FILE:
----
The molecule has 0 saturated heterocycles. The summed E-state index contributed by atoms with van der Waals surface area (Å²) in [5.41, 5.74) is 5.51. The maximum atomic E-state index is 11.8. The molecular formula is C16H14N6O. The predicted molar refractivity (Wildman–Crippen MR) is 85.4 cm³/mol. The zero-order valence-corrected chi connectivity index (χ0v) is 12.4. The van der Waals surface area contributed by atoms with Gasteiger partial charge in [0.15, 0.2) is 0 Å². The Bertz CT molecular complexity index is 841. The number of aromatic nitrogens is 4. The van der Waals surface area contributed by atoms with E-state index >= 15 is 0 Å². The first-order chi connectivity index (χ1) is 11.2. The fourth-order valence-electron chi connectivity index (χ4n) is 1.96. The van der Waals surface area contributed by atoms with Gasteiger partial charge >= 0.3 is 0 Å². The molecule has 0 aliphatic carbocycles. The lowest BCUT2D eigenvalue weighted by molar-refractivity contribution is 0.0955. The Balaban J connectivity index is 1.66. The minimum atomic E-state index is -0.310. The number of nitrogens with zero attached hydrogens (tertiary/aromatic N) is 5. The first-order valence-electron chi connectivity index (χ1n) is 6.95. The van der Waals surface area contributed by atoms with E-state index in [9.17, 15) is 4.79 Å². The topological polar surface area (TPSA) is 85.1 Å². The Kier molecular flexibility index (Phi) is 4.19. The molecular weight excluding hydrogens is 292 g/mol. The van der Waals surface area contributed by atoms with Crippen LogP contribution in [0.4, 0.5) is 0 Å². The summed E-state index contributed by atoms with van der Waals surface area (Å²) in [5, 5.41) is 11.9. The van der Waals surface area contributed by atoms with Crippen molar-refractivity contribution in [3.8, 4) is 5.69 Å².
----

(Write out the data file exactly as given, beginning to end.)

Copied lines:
The molecule has 0 saturated heterocycles. The summed E-state index contributed by atoms with van der Waals surface area (Å²) in [5.41, 5.74) is 5.51. The maximum atomic E-state index is 11.8. The molecular formula is C16H14N6O. The predicted molar refractivity (Wildman–Crippen MR) is 85.4 cm³/mol. The zero-order valence-corrected chi connectivity index (χ0v) is 12.4. The van der Waals surface area contributed by atoms with Gasteiger partial charge in [0.15, 0.2) is 0 Å². The Bertz CT molecular complexity index is 841. The number of aromatic nitrogens is 4. The van der Waals surface area contributed by atoms with E-state index >= 15 is 0 Å². The first-order chi connectivity index (χ1) is 11.2. The fourth-order valence-electron chi connectivity index (χ4n) is 1.96. The van der Waals surface area contributed by atoms with Gasteiger partial charge >= 0.3 is 0 Å². The molecule has 0 aliphatic carbocycles. The lowest BCUT2D eigenvalue weighted by molar-refractivity contribution is 0.0955. The Balaban J connectivity index is 1.66. The minimum atomic E-state index is -0.310. The number of nitrogens with zero attached hydrogens (tertiary/aromatic N) is 5. The first-order valence-electron chi connectivity index (χ1n) is 6.95. The van der Waals surface area contributed by atoms with E-state index in [9.17, 15) is 4.79 Å². The topological polar surface area (TPSA) is 85.1 Å². The Kier molecular flexibility index (Phi) is 4.19. The molecular weight excluding hydrogens is 292 g/mol. The van der Waals surface area contributed by atoms with Crippen LogP contribution in [0.4, 0.5) is 0 Å². The summed E-state index contributed by atoms with van der Waals surface area (Å²) in [5, 5.41) is 11.9. The van der Waals surface area contributed by atoms with Crippen molar-refractivity contribution in [3.8, 4) is 5.69 Å².